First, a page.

Karl Rove: "I Didn't Say She Had Brain Damage"
Rove Addresses His Specious Clinton Health Claims On Fox
Blog ››› ››› EMILY ARROWOOD
The Fox contributor appeared on Fox News on May 13 to explain the remarks, reportedly made at a May 8 conference. His claims resurrected an event that right-wing media had previously exploited in order to smear Clinton and push a baseless claim that the administration was attempting to cover-up the truth behind the 2012 attacks in Benghazi, Libya. The then-secretary of state's testimony on the attacks before a House committee was delayed after her fall.
Rove attempted to clarify his remarks in a discussion with co-host Bill Hemmer, stating, "I didn't say she had brain damage."
HEMMER: How did this comment come up suggesting that Hillary Clinton may suffer from brain damage? Where'd that come from, Karl?
ROVE: No, no, no, no. Wait a minute. No, no. I didn't say she had brain damage. She had a serious health episode.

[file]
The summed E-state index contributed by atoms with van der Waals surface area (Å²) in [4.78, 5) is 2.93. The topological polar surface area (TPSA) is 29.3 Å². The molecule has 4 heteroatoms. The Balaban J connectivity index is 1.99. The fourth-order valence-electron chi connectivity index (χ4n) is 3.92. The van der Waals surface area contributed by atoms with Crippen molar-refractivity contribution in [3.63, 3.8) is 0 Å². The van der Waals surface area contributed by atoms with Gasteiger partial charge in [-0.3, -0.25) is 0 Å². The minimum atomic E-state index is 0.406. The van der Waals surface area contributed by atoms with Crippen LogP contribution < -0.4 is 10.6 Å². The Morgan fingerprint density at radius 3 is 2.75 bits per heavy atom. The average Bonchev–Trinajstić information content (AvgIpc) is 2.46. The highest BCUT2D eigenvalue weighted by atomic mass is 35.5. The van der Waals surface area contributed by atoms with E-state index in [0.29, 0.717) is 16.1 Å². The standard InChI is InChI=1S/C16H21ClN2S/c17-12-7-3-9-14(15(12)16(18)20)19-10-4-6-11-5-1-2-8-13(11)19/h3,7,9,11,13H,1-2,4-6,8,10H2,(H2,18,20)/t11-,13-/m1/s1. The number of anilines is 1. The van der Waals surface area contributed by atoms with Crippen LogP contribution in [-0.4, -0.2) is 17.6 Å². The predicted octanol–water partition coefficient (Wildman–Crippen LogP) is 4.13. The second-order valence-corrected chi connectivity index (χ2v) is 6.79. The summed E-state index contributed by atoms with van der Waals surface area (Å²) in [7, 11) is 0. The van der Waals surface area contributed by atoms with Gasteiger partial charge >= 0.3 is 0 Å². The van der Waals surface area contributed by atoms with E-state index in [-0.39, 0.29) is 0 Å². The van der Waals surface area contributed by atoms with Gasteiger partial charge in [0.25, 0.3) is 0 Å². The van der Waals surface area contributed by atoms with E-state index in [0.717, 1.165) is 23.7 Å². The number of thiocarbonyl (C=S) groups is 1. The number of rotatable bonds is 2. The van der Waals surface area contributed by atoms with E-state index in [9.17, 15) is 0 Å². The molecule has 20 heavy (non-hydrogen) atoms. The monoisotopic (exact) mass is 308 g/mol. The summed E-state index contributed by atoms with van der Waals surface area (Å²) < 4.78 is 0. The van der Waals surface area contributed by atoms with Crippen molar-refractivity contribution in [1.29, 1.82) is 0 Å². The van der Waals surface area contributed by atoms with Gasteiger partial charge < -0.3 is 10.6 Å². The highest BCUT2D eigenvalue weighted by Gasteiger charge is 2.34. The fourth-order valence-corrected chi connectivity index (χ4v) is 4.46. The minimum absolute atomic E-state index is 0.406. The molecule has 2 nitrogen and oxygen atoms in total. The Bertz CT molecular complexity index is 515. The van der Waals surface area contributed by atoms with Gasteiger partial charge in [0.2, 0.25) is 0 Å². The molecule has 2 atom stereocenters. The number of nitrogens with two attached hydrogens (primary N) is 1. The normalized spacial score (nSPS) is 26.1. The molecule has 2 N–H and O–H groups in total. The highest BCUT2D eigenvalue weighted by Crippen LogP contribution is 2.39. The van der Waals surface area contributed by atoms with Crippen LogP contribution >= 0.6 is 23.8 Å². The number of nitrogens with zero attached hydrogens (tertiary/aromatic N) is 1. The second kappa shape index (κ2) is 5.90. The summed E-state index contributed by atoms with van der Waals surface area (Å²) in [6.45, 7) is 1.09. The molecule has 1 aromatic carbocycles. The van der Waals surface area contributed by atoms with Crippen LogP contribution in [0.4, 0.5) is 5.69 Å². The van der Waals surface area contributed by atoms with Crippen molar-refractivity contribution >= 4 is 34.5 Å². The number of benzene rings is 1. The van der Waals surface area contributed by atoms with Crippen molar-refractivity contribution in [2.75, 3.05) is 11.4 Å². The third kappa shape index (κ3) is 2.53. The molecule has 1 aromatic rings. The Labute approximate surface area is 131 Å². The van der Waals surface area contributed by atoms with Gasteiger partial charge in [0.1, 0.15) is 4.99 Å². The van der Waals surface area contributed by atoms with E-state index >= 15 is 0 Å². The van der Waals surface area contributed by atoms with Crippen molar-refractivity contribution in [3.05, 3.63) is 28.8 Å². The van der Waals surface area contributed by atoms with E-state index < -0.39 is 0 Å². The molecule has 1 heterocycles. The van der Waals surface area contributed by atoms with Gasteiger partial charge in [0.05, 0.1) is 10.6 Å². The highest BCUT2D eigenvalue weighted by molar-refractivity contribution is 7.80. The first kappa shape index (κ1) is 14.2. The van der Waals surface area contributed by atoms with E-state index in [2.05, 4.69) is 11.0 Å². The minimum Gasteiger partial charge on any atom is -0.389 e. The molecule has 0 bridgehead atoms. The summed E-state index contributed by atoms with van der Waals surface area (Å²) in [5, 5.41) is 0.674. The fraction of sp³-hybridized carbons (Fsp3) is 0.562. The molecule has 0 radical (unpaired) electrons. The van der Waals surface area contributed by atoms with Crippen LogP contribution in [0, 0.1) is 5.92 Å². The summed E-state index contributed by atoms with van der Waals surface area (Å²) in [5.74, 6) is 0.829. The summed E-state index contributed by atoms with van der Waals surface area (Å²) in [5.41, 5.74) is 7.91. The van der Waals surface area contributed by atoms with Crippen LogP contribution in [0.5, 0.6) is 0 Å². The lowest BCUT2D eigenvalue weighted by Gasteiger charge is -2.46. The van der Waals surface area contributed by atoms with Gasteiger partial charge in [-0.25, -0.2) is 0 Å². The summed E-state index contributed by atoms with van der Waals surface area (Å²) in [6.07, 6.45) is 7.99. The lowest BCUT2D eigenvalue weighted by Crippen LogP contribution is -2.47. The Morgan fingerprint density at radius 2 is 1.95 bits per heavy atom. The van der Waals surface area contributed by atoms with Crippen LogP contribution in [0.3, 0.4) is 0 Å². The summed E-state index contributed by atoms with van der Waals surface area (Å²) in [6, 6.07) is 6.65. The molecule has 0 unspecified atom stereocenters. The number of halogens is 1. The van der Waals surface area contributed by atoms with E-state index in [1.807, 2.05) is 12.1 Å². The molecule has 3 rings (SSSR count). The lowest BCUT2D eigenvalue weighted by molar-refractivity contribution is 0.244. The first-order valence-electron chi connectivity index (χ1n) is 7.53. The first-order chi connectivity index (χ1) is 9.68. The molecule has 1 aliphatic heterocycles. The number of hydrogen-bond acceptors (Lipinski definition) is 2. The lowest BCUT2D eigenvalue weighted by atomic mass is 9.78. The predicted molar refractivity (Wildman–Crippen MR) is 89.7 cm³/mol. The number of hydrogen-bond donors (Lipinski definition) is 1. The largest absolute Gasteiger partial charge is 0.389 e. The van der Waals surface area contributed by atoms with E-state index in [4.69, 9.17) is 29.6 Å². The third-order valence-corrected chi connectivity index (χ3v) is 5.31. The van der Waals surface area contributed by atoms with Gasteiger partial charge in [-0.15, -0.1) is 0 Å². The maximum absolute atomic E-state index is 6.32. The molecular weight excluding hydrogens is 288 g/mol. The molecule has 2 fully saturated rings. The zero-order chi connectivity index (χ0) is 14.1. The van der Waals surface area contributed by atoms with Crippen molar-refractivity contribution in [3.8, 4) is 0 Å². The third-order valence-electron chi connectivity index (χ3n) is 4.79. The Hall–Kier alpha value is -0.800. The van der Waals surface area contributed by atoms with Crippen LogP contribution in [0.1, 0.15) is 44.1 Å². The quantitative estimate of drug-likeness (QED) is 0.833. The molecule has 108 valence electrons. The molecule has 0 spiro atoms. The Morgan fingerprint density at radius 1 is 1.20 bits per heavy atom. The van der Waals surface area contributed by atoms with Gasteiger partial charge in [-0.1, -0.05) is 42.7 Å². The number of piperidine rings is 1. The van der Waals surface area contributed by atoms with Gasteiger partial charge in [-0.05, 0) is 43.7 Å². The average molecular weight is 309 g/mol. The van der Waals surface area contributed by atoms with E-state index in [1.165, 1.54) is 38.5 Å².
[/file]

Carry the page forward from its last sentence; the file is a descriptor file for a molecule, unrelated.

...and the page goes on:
Rove tossed around wild speculation about Hillary's health status, claiming, "We don't know what the doctors said about what does she have to be concerned about. Don't know about -- I mean she's hidden a lot of this." In an interview with the Washington Post published after his Fox appearance, Rove is quoted as saying, "Of course she doesn't have brain damage." But he appeared to echo his speculation about her health to the Post as well:
"Of course she doesn't have brain damage," he said in an interview with The Washington Post.
But Rove said that it is apparent that Clinton suffered "a serious health episode." He added that if she runs for president in 2016, "she is going to have to be forthcoming" about the details of where, how and when it happened.
Contrary to Rove's claims on Fox, we do know happened to Clinton in 2012. She spent four days in the hospital after a blood clot was discovered in her brain several days after her fall. According to experts and the State Department, glasses worn by Clinton during her January 2013 testimony on the attacks in Benghazi were a corrective instrument meant to treat "double vision" as a result of her fall -- not traumatic brain injury.